expect the unexpected when scripting with expect....

On of my favorite tools I never get enough time to use is expect.  What is expect?  Expect is a scripting language that let's you automate responses to scripts or daemons and pretend to be a users.  So you can write a script to say update the passwords on all your systems with just one command.  Another way I am planning to use this in the very near future is to do MD5 Check Sums on a file and compare them.  If the files aren't then it will the re-copy over the files that are missing.  Over at linux-mag.com they have a great gettings started document you should check out to see if it can make your life easier.

We don't need no stinking expensive IDE Solutions....

I came across an article over on the Gaurdian talking about the real lack of need to the larger more established solutions.  When you start developing on Linux or FreeBSD the points in the article ring even clearer.  Even if you are developing Java applications whether you should use the free eclipse solution or a packaged eclipse solution like IBM's RSA or RAD or the much cheaper MyEclipse's cheaper but still costing solution.  If you want to save your company money take just a little bit of time and something to develop and look at the many free and open source options available.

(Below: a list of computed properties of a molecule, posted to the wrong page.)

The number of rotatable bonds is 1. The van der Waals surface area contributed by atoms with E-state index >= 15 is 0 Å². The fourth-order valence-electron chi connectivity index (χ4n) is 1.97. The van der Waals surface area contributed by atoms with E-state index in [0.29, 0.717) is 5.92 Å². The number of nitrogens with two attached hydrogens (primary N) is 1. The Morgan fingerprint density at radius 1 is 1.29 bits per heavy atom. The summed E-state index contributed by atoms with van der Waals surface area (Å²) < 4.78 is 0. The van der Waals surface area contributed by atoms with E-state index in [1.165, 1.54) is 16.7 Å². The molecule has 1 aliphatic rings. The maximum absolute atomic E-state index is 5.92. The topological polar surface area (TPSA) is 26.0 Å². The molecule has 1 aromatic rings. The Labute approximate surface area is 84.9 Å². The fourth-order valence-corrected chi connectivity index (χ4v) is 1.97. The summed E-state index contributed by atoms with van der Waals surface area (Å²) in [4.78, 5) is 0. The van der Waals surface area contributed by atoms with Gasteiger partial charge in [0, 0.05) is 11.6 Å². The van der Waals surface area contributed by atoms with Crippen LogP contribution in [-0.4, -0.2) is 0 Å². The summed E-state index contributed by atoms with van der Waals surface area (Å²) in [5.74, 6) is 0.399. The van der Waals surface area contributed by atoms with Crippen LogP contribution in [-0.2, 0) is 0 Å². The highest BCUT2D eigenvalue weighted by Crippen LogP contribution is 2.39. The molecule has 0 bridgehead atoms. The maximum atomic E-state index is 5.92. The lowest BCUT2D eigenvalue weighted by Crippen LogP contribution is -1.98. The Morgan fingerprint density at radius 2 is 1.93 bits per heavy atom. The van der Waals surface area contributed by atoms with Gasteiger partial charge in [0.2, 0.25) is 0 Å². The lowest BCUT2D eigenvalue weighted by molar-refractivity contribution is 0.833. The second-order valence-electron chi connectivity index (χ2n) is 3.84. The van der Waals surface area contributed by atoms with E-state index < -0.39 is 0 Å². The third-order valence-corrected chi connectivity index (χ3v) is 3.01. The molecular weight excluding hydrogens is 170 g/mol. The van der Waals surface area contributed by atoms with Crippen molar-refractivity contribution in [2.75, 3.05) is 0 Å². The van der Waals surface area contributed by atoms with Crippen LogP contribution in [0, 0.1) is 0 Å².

Need a quick pick me up for a slowing application?

If the application you are having problems with does a lot of reading and writing to files a quick fix might be to use a RAM based file system.  Yes that precious RAM we all love to have for our apps might be better spent creating a temporary file system.  If you then copy the often written to application files onto this RAM based file system you should see tremendous performance increases.  With systems running the Core i7 architecture the boost could be even higher because of the higher RAM speeds and lower latency between the CPU and the chips.  The only way to find out though is to give it a try.  To do that you will need a RAM Disk of some kind.  I found this how to over at Linux Mag that should be a good starting point.  While I haven't done these exact instructions, I have done this before and they seem to be correct.  As with anything though your mileage may very.  Test your solution thoroughly before implementing this in a production environment.  Remember you are dealing with RAM and if you have to reboot anything not saved off from that RAM Disk will be lost.